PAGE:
Haus der Kunst announces Rise and Fall of Apartheid. Photography and the Bureaucracy of Everyday Life
Haus der Kunst presents Rise and Fall of Apartheid. Photography and the Bureaucracy of Everyday Life on view February 15–May 26, 2013.
Haus der Kunst is pleased to announce Rise and Fall of Apartheid: Photography and the Bureaucracy of Everyday Life, a historical exhibition that presents one of the most comprehensive explorations of the legacy and impact of apartheid on the political, social, and cultural life of South Africa. Curated by Okwui Enwezor with Rory Bester, and organized by the International Center of Photography, New York, this critically acclaimed and award-winning exhibition explores the role played by photography and art in recording, documenting, and elucidating the dramatic events that shaped the struggle against apartheid.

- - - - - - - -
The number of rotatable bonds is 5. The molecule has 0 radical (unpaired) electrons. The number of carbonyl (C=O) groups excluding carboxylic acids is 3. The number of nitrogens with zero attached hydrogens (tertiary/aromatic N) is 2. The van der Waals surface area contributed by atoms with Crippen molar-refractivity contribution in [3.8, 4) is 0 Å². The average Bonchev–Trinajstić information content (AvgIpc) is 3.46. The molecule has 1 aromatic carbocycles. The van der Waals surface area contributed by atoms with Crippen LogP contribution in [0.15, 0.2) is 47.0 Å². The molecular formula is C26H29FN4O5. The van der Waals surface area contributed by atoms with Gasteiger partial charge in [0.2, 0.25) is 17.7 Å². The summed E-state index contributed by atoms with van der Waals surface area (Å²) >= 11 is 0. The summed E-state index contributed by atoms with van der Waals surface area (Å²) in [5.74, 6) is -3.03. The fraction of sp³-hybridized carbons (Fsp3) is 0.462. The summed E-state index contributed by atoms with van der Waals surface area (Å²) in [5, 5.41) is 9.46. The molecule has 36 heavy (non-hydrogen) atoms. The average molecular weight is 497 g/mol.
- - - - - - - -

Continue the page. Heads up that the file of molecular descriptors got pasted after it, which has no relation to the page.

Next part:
Complex, vivid, and evocative, and covering more than fifty years of this pivotal period in South Africa, these visual records reveal the procedures and processes of the apartheid state from its beginning in 1948 to the first non-racial democratic elections in 1994. Featuring more than 600 documentary photographs, artworks, films, newsreel footage, books, magazines, and assorted archival documents, the exhibition will fill more than 2,000 square meters of the East Wing of Haus der Kunst, offering an absorbing exploration of one of the twentieth century’s most contentious historical eras.
Rise and Fall of Apartheid highlights the different strategies adopted by photographers and artists; from social documentary to reportage, photo essays to artistic appropriation of press and archival material. Through these polysemic images, the exhibition embarks on a tour of how photographers and artists think with pictures, the questions their images pose, and the issues of social justice, resistance, civil rights and the actions of opposition to apartheid they raise. In so doing, Rise and Fall of Apartheid brings together numerous iconic photographs that have rarely been shown before, to propose a fresh historical overview of the photographic and artistic responses to apartheid.
Haus der Kunst
80538 Munich, Germany
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